Ensuring 1-to-1, 1-to-many, and many-to-1 communication is the life-blood of driving teaching and learning at scale.  For effective edtech ecosystems, this includes clear and consistent status updates, publicly visible and understandable details for parents/families, and the all-important educator voice and choice through rapid feedback and pilots. 

Streamline Processes

Making core processes consistent, transparent and efficient is the most direct path to reduce frustration, receive better prices, increase return on investment, and mitigate risks of persistent challenges, such as cyber-attacks and privacy breaches. Streamlining contract management, product vetting, request and approval workflows, and procurement will save time, energy, a lot of headaches, and activate more informed decision-making. 

Take Charge of Compliance

While some may see regulation as a burden, data privacy, accessibility, data security, cybersecurity, and financial reporting required by federal and state laws and regulations, as well as each organization’s individual policies, are for safety and well-being.  Effective edtech ecosystems ensure compliance as an additive value to its goals of equity, cost-efficiency and safety, not simply a bureaucratic challenge to overcome.

Analyze What’s Happening Quickly

Understanding the breadth of edtech tools used, performing periodic audits of your edtech ecosystem, and/or running regular rapid-cycle edtech evaluations to know what’s used, how often, for whom it’s working (or not) and identify the associated costs/savings opportunities will drive more effective instruction, operations and finances. These types of analyses should not be one-and-done efforts –and are useless if they take too long and require lots of added energy — but rather should be intentional, routine, and aligned with your strategic initiatives.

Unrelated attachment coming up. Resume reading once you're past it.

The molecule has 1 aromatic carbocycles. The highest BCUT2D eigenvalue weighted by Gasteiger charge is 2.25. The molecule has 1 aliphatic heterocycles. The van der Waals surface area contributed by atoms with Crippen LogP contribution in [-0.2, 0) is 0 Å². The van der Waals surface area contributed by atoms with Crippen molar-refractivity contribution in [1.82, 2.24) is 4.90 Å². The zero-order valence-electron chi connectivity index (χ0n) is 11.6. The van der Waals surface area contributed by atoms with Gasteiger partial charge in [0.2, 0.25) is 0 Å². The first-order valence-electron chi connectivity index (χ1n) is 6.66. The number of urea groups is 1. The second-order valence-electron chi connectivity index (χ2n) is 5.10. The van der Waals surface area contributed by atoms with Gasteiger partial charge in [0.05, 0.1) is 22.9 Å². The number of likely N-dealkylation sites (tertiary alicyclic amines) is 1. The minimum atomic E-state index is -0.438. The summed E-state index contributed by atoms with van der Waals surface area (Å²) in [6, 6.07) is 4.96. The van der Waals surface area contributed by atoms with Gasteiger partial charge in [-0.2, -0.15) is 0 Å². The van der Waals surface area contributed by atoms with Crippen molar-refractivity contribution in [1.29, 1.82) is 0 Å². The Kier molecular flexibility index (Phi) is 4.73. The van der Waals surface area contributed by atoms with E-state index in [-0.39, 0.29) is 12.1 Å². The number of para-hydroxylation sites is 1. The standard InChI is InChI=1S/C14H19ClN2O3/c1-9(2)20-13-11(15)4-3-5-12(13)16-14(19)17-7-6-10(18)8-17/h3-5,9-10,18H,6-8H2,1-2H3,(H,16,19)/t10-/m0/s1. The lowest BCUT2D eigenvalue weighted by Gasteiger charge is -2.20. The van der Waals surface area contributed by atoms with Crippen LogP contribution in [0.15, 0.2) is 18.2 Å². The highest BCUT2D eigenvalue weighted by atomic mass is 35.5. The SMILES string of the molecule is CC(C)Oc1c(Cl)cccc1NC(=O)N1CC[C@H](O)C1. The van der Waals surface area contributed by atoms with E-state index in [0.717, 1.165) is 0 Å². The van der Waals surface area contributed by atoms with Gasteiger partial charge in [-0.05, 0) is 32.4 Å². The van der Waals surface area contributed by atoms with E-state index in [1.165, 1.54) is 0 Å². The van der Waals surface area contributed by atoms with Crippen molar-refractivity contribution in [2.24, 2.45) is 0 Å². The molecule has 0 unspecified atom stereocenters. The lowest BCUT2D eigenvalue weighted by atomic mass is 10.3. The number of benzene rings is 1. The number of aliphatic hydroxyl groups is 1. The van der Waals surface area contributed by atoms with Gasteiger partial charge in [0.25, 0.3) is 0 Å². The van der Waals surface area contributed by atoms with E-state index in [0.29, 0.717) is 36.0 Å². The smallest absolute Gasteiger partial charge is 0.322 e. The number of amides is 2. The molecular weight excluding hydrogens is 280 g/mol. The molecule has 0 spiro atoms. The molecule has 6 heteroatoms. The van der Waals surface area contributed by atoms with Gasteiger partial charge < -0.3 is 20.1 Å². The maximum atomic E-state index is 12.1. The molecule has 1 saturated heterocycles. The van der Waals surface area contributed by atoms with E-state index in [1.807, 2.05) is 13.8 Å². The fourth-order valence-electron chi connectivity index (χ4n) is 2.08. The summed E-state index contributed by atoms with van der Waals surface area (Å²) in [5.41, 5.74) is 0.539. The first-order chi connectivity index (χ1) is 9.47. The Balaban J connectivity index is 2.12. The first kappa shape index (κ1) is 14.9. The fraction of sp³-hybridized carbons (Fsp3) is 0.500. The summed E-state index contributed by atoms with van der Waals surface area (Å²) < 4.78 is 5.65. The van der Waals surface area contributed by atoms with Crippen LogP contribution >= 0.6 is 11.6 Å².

For an interesting, and sobering, discussion of the lack of timely research on the effectiveness of education technology for remote learning, read this March 1, 2021 article by Jill Barshay in The Hechinger Report

Make Continuous Improvement the Goal

Organizations that prioritize ongoing improvement through their leadership, change management and communication succeed. Defining, refining and communicating the continuous improvement steps aligned with your goals, structures, unique community needs and characteristics, in combination with the 5 steps above, is a critical part of the process. 

As with anything of value, these six actions can be easier to write than to activate, but, as the last twelve months have shown us, education technology is here to stay and is an essential component of teaching and learning today. Just as education technology will continue to evolve, so must our infrastructure for ensuring it is working for our students and teachers. Getting organized is often the easiest place to start, but ultimately it’s a bit like Trivial Pursuit: getting each piece feels good, but you need all 6 pieces to succeed.

Karl Rectanus is the CEO and Cofounder of LearnPlatform, an education technology company founded in 2014 with the mission to expand equitable access for all students and teachers to education technology that works. LearnPlatform’s comprehensive edtech effectiveness system is used by local, regional and state education agencies within the United States to continuously improve the safety, equity and effectiveness of their education technology.